Lastly, the Shell Game has always been one of the most silver bullet-vulnerable archetypes. The classic example is Feedback Filter, but Caldera is even better, and there are plenty of 'soft' counters (Steve Cambridge, Buffer Drive and even Harmony AR Therapy are good ways of avoiding running out of cards, while Brain Chip and now Marrow can compensate for Cerebral Overwriter). All this means is that if you dislike the Shell Game, there's plenty of options to "git good, scrub". Maybe it is on the more random end of the curve of possible corp strategies, but it's actually more comparable to proper Netrunner than you might think. There is information, play and counterplay, and runner cards that can fight back against the strategy;.

Wait, what were we talking about?

This is a review of Mitosis! Let's get back on track. How does the change from Mushin No Shin to this affect things? The main change is actually to reduce the swinginess of the Shell Game strategy overall. By splitting its effect over two installed cards, Mitosis reduces the amount riding on any single run. The difference between a double and triple-advanced ambush is a big deal. One Cerebral isn't game ending, and neither is an Urtica. With Mushin it was common to top up the target by another counter, fully loading Ronin or making ambushes into one-shot game winners. With Mitosis this sort of play gives you a two and a three-advanced install, which while still intimidating is much less of a domineering play. Speaking of Ronin, that card is the biggest casualty of the change. The trip up to four advancements is frankly prohibitive without Mushin, and for it to be a useful part of a kill combo, sitting on the table with two advancements just won't cut it.

Overall, though, Mitosis is a good change and good game design. Not only is it a boost to an archetype that's not all that competitive, it also tweaks the playstyle of that archtype towards something slightly less random-feeling and more fun to play against.

(Midnight Sun era)

Let's get this out of the way: Half of Jinteki's game could/can be/is psychology, which makes it half more interesting to some of us. Piloting this card is notoriously hard because one needs to be able to read the enemy's playstyle and face. That aside:

The Jinteki dream defense is not ice, but the servers themselves. The more, the merrier, thus giving a labyrinthine feel. "Is this server a trap or an agenda?", "Will I die if I try to run a second time?" Boom! Psychology!

However due to the recent(foreverago?) inability to create servers faster than the runner can sweep them, that has been merely a dream, until now.

This card creates 2 servers, EACH with 2 advancements. By comparison, its counterpart Mushin No Shin only created one server, which never contributed to the dream, rather exasperated it.

Mitosis however, brings other smaller issues: If the runner doesn't access or trash some of these traps, that's wasted advancement tokens (and 3 credits that won't come back!). So in order to cope with this loss, we turn it into an efficiency by using Trick of Light. And we could potentially power-up this new efficiency with Vasilisa (given its unavoidable advancing ability, not the tag), but I am getting ahead of myself.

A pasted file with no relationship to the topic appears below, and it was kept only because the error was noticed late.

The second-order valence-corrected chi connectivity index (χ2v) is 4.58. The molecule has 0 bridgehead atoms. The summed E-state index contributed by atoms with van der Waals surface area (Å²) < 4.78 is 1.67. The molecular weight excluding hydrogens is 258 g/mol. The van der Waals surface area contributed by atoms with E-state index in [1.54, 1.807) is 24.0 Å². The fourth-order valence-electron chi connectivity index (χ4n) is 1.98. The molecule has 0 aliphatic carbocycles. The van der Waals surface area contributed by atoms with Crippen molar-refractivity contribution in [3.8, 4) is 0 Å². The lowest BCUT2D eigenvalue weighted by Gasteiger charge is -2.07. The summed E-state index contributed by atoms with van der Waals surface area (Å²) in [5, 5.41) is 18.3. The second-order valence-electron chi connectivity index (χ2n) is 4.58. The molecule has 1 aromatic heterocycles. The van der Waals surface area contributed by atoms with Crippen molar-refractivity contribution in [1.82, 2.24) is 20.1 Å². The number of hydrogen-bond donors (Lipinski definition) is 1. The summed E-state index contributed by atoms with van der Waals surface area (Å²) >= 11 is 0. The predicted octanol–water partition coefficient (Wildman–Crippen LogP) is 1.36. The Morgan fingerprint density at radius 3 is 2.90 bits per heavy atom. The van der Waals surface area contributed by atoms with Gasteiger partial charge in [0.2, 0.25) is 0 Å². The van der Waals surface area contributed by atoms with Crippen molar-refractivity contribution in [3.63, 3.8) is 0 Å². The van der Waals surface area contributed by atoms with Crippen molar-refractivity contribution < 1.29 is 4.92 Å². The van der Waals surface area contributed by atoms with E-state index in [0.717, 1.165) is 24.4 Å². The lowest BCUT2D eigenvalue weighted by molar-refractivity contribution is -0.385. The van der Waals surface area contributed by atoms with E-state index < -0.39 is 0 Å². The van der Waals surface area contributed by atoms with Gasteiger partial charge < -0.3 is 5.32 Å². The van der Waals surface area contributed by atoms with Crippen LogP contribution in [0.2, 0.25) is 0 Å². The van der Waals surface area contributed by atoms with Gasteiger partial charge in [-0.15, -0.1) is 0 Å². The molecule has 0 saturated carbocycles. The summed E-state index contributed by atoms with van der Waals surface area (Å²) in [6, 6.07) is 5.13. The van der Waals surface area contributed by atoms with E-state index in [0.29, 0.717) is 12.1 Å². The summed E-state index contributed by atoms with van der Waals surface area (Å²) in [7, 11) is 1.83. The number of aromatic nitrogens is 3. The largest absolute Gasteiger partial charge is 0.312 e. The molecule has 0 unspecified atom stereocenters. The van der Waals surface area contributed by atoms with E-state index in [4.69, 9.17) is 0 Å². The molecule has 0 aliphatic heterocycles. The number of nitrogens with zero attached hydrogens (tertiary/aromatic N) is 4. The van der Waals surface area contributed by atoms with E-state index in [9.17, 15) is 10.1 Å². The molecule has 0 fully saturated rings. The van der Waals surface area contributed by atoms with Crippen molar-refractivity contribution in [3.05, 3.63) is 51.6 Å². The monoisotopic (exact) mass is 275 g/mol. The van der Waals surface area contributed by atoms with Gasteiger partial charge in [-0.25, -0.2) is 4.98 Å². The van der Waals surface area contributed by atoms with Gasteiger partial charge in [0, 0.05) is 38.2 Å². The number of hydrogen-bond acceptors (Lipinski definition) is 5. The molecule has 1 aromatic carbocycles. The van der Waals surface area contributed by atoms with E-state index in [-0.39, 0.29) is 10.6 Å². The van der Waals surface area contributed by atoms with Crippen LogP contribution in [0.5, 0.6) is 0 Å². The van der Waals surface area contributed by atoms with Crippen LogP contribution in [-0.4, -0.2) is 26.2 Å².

The power in this card is that it creates so many servers that the runner will inevitably be pressured to run, resulting in either (a) getting hurt by Urtica Cipher/Snare!/Cerebral Overwriter/etc, or (b) finding an elusive agenda. It is the dreamed Jinteki defense.

At first sight, it might seem like this card fits the needs of Jinteki: Personal Evolution, but because of these advancement tokens and the pontential to waste them, this card doesn't seem to me like its full feature was to kill, but rather to heavily slow down or cripple the runner, while the corp happily exercises their FAST ADVANCING antics, so I see it as a more viable option for Jinteki: Restoring Humanity.

Even after running, the runner might not have enough clicks to run all of them, causing them to either (a) think the unvisited servers are other traps (b) forget about them. IT'S THE JINTEKI DREAM. If the ability of this card is exploited with Moon Pool/Kakurenbo, it only gets worse over time... for the runner.

Ronin/Reversed Accounts or any low trash cost card that needs activating next turn are not good with this card because it encourages the runner to sweep your remotes instead of inducing fear of running them. Sometimes agendas provide all the positive conditioning we need.

Card Side-effect: the runner will fear running remote servers so much, that they will seek to blast your central servers. So you gotta watch out for that.

Conclusion: This is a tricky card. But at the end, that's what makes Jinteki. So no point complaining about Jinteki finally being able to be Jinteki, because that is what Jinteki is and what makes it so much fun!

(Midnight Sun era)

This is going to be a must-have for the classic shell-game Jinteki: Personal Evolution decks I predict.

Previously, the highest tempo move that can be made by such a deck is, installing 3 cards.

  • If the 3 cards are, say, Urtica Cipher, Snare!, and an agenda, and the runner runs all three, they will take 6 net damage.
  • If the runner didn't start with 5 cards in hand then they don't have enough clicks to draw up to 6 before running.